LONDON (Thomson Reuters Foundation) - Scores of Turkish nationals living overseas risk being left stateless after Ankara threatened to strip them of citizenship over alleged links to last year’s failed coup, rights campaigners said on Monday.
Turkey said last month it would revoke the nationality of 130 citizens unless they returned within three months and reported to the authorities.
Rights campaigners warned that Turkey’s threats flew in the face of international law which prohibits the arbitrary deprivation of nationality.
Human rights lawyer Amal de Chickera said anyone not possessing a second nationality would risk ending up stateless, as would their children.
“There is extreme concern that this marks the beginning of the arbitrary deprivation of nationality en masse of those perceived as dissidents,” added de Chickera, co-director of the Institute on Statelessness and Inclusion (ISI) think tank.
In a report on Monday, ISI urged the international community to consider granting refugee status to Turkish citizens who have been issued with summons, and said it should carefully monitor cases of anyone at risk of statelessness.
The 130 names include people who left Turkey after the attempted coup and others who have been living abroad for some time. One man who contacted ISI said his family had not been involved in any criminal activity and were now terrified.
A major crackdown since the defeated coup has deepened the divide between Western-facing, secular Turks and those who back President Tayyip Erdogan’s Islamist-rooted politics.
More than 50,000 people have been detained for alleged links to the putsch, and some 150,000 people have been sacked or suspended from their jobs.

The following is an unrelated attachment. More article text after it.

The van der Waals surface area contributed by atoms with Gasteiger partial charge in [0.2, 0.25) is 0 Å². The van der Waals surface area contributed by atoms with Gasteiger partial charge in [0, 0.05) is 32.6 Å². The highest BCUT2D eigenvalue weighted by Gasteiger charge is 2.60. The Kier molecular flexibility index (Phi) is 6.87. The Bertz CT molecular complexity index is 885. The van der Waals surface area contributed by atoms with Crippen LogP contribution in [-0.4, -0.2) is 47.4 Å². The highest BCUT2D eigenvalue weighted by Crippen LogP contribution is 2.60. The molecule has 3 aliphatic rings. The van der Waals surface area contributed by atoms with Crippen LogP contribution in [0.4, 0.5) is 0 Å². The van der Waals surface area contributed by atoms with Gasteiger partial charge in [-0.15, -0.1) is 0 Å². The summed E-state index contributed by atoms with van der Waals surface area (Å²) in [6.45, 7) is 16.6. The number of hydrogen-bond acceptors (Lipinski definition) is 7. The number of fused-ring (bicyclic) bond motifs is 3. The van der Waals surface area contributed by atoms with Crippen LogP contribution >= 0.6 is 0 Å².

Erdogan warned on Saturday - the anniversary of the foiled coup - that “nobody who betrays this nation can remain unpunished”.
De Chickera said Turkey was one of a growing number of states that were using threats to rescind citizenship as a “weapon to stifle dissent”.
But he was not aware of any other country that had threatened to strip citizens of nationality for failing to present themselves for investigation.
He said ISI research also suggested that Turkish consulates were refusing to renew passports of other Turkish citizens living abroad “who have a black mark against their name”, and were refusing to grant nationality to their children, potentially leaving them stateless.
Between April and June, ISI was alerted to nearly 80 cases concerning babies born to Turkish parents living in a dozen countries including Nigeria, Afghanistan, Egypt and Indonesia.
With no nationality, stateless people are denied the basic rights most people take for granted. Sometimes referred to as “legal ghosts”, many live in destitution on the margins of society.
U.N. chief Antonio Guterres has described the plight of the world’s estimated 10 million stateless people as a cancer that must be excised. The United Nations launched a campaign in 2014 to end statelessness in a decade.
Editing by Ros Russell; Please credit the Thomson Reuters Foundation, the charitable arm of Thomson Reuters, which covers humanitarian news, women's rights, trafficking, corruption and climate change. Visit news.trust.org to see more stories.